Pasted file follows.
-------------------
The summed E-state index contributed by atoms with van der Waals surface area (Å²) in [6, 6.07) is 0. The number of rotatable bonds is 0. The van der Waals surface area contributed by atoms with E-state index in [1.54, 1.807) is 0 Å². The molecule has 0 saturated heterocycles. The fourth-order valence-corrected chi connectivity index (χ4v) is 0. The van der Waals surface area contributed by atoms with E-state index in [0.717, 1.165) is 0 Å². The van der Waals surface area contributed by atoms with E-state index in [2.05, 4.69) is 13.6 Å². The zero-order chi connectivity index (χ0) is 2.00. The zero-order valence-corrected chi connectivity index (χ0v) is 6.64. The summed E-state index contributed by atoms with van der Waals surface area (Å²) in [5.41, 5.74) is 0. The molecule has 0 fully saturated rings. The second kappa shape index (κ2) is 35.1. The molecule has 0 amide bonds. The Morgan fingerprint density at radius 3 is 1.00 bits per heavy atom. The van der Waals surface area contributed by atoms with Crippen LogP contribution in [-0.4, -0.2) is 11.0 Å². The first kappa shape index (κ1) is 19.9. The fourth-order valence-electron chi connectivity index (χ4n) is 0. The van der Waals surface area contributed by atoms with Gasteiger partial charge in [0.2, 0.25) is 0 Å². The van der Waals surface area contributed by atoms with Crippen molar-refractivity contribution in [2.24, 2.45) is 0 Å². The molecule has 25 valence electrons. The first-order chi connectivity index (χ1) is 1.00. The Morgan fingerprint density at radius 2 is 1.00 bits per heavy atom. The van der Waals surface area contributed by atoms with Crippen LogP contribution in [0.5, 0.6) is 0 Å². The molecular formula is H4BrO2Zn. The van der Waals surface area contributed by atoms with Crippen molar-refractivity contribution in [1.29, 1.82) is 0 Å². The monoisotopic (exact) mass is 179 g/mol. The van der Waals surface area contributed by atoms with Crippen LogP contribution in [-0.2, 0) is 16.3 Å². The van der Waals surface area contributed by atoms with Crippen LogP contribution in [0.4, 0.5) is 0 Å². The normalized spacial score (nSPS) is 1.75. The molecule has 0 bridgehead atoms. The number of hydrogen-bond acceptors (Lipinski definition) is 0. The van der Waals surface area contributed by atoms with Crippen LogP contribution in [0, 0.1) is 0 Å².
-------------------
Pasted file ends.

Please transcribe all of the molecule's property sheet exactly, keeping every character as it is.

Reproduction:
The summed E-state index contributed by atoms with van der Waals surface area (Å²) in [6, 6.07) is 0. The number of rotatable bonds is 0. The van der Waals surface area contributed by atoms with E-state index in [1.54, 1.807) is 0 Å². The molecule has 0 saturated heterocycles. The fourth-order valence-corrected chi connectivity index (χ4v) is 0. The van der Waals surface area contributed by atoms with E-state index in [0.717, 1.165) is 0 Å². The van der Waals surface area contributed by atoms with E-state index in [2.05, 4.69) is 13.6 Å². The zero-order chi connectivity index (χ0) is 2.00. The zero-order valence-corrected chi connectivity index (χ0v) is 6.64. The summed E-state index contributed by atoms with van der Waals surface area (Å²) in [5.41, 5.74) is 0. The molecule has 0 fully saturated rings. The second kappa shape index (κ2) is 35.1. The molecule has 0 amide bonds. The Morgan fingerprint density at radius 3 is 1.00 bits per heavy atom. The van der Waals surface area contributed by atoms with Crippen LogP contribution in [-0.4, -0.2) is 11.0 Å². The first kappa shape index (κ1) is 19.9. The fourth-order valence-electron chi connectivity index (χ4n) is 0. The van der Waals surface area contributed by atoms with Gasteiger partial charge in [0.2, 0.25) is 0 Å². The van der Waals surface area contributed by atoms with Crippen molar-refractivity contribution in [2.24, 2.45) is 0 Å². The molecule has 25 valence electrons. The first-order chi connectivity index (χ1) is 1.00. The Morgan fingerprint density at radius 2 is 1.00 bits per heavy atom. The van der Waals surface area contributed by atoms with Crippen LogP contribution in [0.5, 0.6) is 0 Å². The molecular formula is H4BrO2Zn. The van der Waals surface area contributed by atoms with Crippen molar-refractivity contribution in [1.29, 1.82) is 0 Å². The monoisotopic (exact) mass is 179 g/mol. The van der Waals surface area contributed by atoms with Crippen LogP contribution in [-0.2, 0) is 16.3 Å². The van der Waals surface area contributed by atoms with Crippen LogP contribution in [0.4, 0.5) is 0 Å². The normalized spacial score (nSPS) is 1.75. The molecule has 0 bridgehead atoms. The number of hydrogen-bond acceptors (Lipinski definition) is 0. The van der Waals surface area contributed by atoms with Crippen LogP contribution in [0, 0.1) is 0 Å².